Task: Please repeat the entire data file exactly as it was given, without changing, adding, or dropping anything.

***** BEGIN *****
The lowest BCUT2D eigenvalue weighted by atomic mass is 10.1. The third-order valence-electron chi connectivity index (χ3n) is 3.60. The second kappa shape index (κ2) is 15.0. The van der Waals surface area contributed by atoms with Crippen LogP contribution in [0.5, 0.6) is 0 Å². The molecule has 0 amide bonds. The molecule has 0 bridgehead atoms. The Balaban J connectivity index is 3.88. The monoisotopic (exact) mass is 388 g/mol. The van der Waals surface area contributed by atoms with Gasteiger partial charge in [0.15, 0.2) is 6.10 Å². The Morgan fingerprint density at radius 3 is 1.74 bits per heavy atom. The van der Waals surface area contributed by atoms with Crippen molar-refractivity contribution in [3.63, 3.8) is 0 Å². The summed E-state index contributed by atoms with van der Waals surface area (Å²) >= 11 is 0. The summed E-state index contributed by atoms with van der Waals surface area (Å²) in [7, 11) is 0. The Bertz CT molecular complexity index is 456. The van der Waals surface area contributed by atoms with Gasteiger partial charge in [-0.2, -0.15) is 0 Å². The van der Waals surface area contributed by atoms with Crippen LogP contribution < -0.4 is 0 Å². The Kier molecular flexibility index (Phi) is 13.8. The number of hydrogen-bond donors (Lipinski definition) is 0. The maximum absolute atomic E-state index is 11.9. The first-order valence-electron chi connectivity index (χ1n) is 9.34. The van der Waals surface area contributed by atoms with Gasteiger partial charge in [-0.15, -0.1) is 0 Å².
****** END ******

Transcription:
The lowest BCUT2D eigenvalue weighted by atomic mass is 10.1. The third-order valence-electron chi connectivity index (χ3n) is 3.60. The second kappa shape index (κ2) is 15.0. The van der Waals surface area contributed by atoms with Crippen LogP contribution in [0.5, 0.6) is 0 Å². The molecule has 0 amide bonds. The molecule has 0 bridgehead atoms. The Balaban J connectivity index is 3.88. The monoisotopic (exact) mass is 388 g/mol. The van der Waals surface area contributed by atoms with Gasteiger partial charge in [0.15, 0.2) is 6.10 Å². The Morgan fingerprint density at radius 3 is 1.74 bits per heavy atom. The van der Waals surface area contributed by atoms with Crippen molar-refractivity contribution in [3.63, 3.8) is 0 Å². The summed E-state index contributed by atoms with van der Waals surface area (Å²) >= 11 is 0. The summed E-state index contributed by atoms with van der Waals surface area (Å²) in [7, 11) is 0. The Bertz CT molecular complexity index is 456. The van der Waals surface area contributed by atoms with Gasteiger partial charge in [-0.2, -0.15) is 0 Å². The van der Waals surface area contributed by atoms with Crippen LogP contribution < -0.4 is 0 Å². The Kier molecular flexibility index (Phi) is 13.8. The number of hydrogen-bond donors (Lipinski definition) is 0. The maximum absolute atomic E-state index is 11.9. The first-order valence-electron chi connectivity index (χ1n) is 9.34. The van der Waals surface area contributed by atoms with Gasteiger partial charge in [-0.15, -0.1) is 0 Å².